The Expected and Unexpected Takeaways from the Gallup CliftonStrengths Summit 2016
The closing was beyond shock and awe.
The moments that followed the final act of the inaugural Gallup CliftonStrengths Summit filled the room with a lingering emotion that mingled startled silence with exuberant cheer. If I was wondering how to woo, well, that closing was the unexpected customer delight that was sure to win over even the driest of souls.
At first, I admit to thinking cooly…”a closing performance by talented in-house artists…how sweet. And oh, a choir too, how cute.”
But coolness quickly turned warm as the voice of conviction and brilliance began to fill the room. Similar to a concert you did not attend or a campfire experience you missed, it is difficult to express the emotion and vision that consumed the hearts and minds of each of the 742 Strengths enthusiasts Wednesday afternoon in Omaha.
And, that is probably the word I would use to sum up most of the 1.5 day experience. Unexpected.
Perhaps it is because my head has been filled with the ins and outs of packed boxes, hotel living, and wily road trips, but I arrived at the conference with a set of expectations that I would describe as moderate.
I had a few takeaway goals—1) find a takeaway for the questions most important to the Isogo community, 2) glean a takeaway for my business and team, and 3) make meaningful face-to-face connections. I expected to meet these goals, but I did not expect anything to be utterly fantastic.
So, what I want to be sure to communicate here are both the expected outcomes (met!) and the unexpected surprises that provided energy to the vision and mission of Isogo—to fuel life-change through the power of each person’s natural, unique, brilliant Strengths.
1 :: A Takeaway for the Isogo Community (You!)
Ok, so this was the most exciting pursuit of knowledge throughout the Summit. At the top of my mind were your questions—those of the Isogo community who are in pursuit of life-change and authentic energy in our everyday work and everyday lives.
Here are a the takeaways I uncovered in response to your two primary questions:
Q1: What do we do when others are not in tune with their own Strengths?
This question drew me to the breakout session lead by Dean Jones, a Talent Development Architect at Gallup. He led a discussion around Coaching the Unseen—the parts of us that are seen by others but that we, ourselves, are blind to.
I found a Helpful Perspective and a Practical Action that can help us answer this question.
All aspects of our personality and Talent live in one of four boxes (that align with the Johari Window).
As I envision it, it looks something like this, where our growth marks our progress toward the open and known — both by self and others.
As Dean closed the session, he left us with a list of questions that I found both entirely familiar and an extremely potent reminder of the conversations that are required to really DO something with our Strengths, to impact change when “others are not in tune with their own Strengths.”
He suggests these 6 questions as the openers to moving both the Hidden and the Blind out into the Open.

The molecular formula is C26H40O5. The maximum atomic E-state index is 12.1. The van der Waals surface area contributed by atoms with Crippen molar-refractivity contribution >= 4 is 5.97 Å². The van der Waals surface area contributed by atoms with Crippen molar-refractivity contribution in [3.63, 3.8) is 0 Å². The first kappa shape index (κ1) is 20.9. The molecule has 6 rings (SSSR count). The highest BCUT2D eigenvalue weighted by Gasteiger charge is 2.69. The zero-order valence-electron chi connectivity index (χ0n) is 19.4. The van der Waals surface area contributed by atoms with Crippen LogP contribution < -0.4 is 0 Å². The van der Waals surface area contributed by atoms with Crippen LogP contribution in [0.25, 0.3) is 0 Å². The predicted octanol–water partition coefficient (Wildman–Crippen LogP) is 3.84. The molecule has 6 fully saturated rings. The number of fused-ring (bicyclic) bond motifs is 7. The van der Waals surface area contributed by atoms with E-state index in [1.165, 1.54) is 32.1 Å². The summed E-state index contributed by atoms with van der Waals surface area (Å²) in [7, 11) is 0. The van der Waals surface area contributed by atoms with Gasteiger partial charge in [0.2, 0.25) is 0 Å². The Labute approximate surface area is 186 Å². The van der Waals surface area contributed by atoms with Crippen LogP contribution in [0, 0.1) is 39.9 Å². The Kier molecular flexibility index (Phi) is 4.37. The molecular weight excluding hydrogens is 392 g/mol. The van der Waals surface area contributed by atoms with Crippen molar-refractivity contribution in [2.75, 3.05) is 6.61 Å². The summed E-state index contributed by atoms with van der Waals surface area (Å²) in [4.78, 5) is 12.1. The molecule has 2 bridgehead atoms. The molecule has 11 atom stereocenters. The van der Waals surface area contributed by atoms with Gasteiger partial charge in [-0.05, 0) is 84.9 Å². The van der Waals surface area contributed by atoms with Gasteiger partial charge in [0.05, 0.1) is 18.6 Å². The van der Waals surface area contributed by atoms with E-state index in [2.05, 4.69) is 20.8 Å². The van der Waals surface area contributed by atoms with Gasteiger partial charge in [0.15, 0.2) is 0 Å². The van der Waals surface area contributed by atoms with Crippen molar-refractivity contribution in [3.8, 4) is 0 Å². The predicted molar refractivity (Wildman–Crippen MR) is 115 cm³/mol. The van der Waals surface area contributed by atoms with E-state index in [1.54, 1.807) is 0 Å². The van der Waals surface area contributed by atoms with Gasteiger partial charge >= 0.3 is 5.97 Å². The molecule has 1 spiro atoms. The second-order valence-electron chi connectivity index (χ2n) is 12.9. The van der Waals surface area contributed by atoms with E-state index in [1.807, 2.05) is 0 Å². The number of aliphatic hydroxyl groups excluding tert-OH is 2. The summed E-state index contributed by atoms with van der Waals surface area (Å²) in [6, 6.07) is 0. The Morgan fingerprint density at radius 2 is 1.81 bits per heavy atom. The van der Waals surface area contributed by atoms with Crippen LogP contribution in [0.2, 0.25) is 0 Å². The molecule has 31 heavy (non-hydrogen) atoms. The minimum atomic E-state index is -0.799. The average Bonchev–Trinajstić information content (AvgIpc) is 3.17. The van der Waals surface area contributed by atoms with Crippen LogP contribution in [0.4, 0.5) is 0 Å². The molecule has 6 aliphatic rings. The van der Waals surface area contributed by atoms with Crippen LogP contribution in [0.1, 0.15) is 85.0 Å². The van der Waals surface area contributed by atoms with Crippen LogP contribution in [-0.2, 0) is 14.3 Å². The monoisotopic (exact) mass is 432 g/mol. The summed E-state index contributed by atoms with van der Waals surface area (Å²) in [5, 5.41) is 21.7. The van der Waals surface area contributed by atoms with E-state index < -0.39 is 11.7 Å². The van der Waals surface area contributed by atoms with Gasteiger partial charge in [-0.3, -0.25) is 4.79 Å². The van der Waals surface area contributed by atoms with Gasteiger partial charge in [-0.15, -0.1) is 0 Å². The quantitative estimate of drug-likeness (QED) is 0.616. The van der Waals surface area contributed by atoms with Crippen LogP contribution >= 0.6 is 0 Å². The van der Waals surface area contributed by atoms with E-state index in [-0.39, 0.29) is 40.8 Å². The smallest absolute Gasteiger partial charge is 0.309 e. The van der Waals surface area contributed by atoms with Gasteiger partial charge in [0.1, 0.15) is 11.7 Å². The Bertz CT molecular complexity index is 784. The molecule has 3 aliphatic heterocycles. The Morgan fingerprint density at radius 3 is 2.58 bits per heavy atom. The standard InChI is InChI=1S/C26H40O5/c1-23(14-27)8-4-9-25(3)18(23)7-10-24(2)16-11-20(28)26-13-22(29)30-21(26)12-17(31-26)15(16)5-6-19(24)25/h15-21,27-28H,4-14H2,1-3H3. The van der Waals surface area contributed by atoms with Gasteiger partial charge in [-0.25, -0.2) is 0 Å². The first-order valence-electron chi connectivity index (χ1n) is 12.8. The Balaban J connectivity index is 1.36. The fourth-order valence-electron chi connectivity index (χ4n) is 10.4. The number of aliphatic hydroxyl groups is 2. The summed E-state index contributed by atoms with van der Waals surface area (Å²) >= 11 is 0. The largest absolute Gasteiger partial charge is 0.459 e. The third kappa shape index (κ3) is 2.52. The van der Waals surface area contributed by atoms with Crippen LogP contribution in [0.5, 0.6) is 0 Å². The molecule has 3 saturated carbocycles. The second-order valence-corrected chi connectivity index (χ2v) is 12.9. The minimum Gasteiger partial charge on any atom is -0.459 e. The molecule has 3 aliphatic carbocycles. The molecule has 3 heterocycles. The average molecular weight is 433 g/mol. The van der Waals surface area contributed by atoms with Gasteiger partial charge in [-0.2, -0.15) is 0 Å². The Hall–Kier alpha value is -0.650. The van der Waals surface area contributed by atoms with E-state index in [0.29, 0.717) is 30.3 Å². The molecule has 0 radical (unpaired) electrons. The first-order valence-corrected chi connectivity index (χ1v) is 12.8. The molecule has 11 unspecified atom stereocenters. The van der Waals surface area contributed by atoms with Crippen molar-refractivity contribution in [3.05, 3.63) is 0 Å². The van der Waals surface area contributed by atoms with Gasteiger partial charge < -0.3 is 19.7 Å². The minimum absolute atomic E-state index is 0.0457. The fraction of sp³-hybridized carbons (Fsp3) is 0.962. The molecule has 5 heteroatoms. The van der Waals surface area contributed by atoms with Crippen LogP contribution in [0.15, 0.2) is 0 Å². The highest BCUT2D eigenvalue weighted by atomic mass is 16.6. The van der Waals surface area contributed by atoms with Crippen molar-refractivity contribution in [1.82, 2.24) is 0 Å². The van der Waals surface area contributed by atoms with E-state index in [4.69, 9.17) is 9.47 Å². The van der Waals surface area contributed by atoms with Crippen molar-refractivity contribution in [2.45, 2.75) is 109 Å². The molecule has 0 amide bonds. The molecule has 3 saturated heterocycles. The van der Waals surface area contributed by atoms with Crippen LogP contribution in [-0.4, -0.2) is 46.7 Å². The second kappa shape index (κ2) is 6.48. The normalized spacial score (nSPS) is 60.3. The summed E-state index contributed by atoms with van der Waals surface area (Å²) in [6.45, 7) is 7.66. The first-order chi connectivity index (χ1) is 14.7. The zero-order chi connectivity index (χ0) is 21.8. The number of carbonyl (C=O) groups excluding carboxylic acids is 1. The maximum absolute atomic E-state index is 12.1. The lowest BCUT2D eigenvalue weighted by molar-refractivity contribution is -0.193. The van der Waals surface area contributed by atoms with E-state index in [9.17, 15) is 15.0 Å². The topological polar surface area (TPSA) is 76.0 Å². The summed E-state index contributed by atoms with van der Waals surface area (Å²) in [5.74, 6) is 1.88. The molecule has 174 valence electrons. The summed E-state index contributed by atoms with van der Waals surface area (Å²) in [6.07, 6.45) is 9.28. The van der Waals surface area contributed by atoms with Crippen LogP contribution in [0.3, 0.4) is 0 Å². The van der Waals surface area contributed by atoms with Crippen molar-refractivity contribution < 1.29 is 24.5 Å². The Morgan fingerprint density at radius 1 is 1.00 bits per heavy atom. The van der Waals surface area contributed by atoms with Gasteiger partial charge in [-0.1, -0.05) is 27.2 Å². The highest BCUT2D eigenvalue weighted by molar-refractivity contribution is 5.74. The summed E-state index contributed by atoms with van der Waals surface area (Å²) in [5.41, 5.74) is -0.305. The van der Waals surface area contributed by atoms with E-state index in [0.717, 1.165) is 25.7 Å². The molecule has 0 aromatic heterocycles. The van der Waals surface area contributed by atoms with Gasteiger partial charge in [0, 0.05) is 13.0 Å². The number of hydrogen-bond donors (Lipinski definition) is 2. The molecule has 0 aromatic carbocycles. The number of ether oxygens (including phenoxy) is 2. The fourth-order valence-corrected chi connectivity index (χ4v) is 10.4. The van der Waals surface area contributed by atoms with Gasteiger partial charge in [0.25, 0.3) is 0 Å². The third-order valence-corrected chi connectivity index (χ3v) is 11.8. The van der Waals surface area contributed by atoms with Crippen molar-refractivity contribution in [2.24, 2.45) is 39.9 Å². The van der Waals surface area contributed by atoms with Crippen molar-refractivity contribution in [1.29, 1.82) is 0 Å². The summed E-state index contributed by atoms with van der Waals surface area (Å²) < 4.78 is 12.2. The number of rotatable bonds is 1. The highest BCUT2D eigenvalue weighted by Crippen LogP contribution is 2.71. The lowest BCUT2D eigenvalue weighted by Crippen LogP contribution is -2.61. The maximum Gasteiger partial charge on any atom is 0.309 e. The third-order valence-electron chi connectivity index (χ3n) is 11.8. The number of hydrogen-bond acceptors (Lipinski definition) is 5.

In particular, I love the last three and think it is a worthy exercise even for those who feel very much out in the Open. There is always more to reveal.
Q2: How do Strengths really take hold and move beyond a 1 day training?
Now, this is a very big question you all asked, requiring a much larger response than fits here. But it does have an answer. And I loved the clarity I gained in a couple breakout sessions throughout the Summit.
In particular, I keep coming back to and quoting the outcome of the CliftonStrengths Trends and Applications session by the amazingly talented Gallup Scientists, Jim Ashland, Jim Harter, and Brandon Rigoni.
In particular, as they parsed the data of the meta-analysis, they dug deeply to find not only the impact by the numbers (e.g. there is a 7-23% increase in employee engagement after a Strengths intervention), but also the qualitative factors that make the difference between the 7% (pretty dang good!) and that 23% (incredible!).
The outcome of that digging? The very factors a company (or family!) must implement in order for the Strengths paradigm to “take hold.”
Another spin on the answer to this question is actually quite simple (in terms of a takeaway, not necessarily in terms of executing). It comes from Murray Guest from Inspire My Business in his breakout session about Building a Strengths Culture from the Inside Out.
Culture change, like mixing tint into a gallon (or 4 liters, as the Aussie prefers!) of paint, takes the slow, consistent and sustaining work of intentional “stirring” among Leaders, Individuals, Systems and Environments. And while there are layers to explore, he closed with the sentiment that this stirring takes place one conversation at a time.
There is such wisdom in that. And it is a great reminder to me as I fuel life-changing stories. It is the ripple effect of each these conversations, each of these stories that makes the radical culture change we seek.
2 :: Takeaway for the Isogo Business and Team
I love the buzz that flutters when a bunch of Entrepreneurs get together to talk about how they made their plunges, how they faltered and how they soared.
Even before I arrived in Omaha, I was looking forward to hearing from Jayne Jenkins of Churchill Consulting and her breakout session about How Risk and Resiliency can Translate to Growth. And, I found additional team takeaways from the insights of Joe & Judy Bertotto of MY CU Services and Paul Allen of Gallup.